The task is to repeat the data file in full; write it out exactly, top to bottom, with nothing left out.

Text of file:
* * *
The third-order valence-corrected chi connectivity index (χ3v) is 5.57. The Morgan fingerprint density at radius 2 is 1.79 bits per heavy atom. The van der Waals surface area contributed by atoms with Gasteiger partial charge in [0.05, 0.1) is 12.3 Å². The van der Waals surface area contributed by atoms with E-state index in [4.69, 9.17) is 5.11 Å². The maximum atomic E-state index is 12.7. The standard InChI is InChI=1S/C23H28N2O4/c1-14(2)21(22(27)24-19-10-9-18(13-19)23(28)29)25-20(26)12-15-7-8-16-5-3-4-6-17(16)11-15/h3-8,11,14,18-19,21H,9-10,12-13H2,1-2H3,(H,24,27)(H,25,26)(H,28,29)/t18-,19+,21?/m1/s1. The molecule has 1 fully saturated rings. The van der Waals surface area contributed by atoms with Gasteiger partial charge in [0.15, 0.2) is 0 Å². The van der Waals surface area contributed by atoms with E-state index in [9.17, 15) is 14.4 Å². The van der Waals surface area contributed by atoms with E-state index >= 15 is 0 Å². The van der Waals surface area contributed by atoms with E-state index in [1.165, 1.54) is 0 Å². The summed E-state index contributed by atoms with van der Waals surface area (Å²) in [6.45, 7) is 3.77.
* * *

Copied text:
The third-order valence-corrected chi connectivity index (χ3v) is 5.57. The Morgan fingerprint density at radius 2 is 1.79 bits per heavy atom. The van der Waals surface area contributed by atoms with Gasteiger partial charge in [0.05, 0.1) is 12.3 Å². The van der Waals surface area contributed by atoms with E-state index in [4.69, 9.17) is 5.11 Å². The maximum atomic E-state index is 12.7. The standard InChI is InChI=1S/C23H28N2O4/c1-14(2)21(22(27)24-19-10-9-18(13-19)23(28)29)25-20(26)12-15-7-8-16-5-3-4-6-17(16)11-15/h3-8,11,14,18-19,21H,9-10,12-13H2,1-2H3,(H,24,27)(H,25,26)(H,28,29)/t18-,19+,21?/m1/s1. The molecule has 1 fully saturated rings. The van der Waals surface area contributed by atoms with Gasteiger partial charge in [0.15, 0.2) is 0 Å². The van der Waals surface area contributed by atoms with E-state index in [9.17, 15) is 14.4 Å². The van der Waals surface area contributed by atoms with E-state index >= 15 is 0 Å². The van der Waals surface area contributed by atoms with E-state index in [1.165, 1.54) is 0 Å². The summed E-state index contributed by atoms with van der Waals surface area (Å²) in [6.45, 7) is 3.77.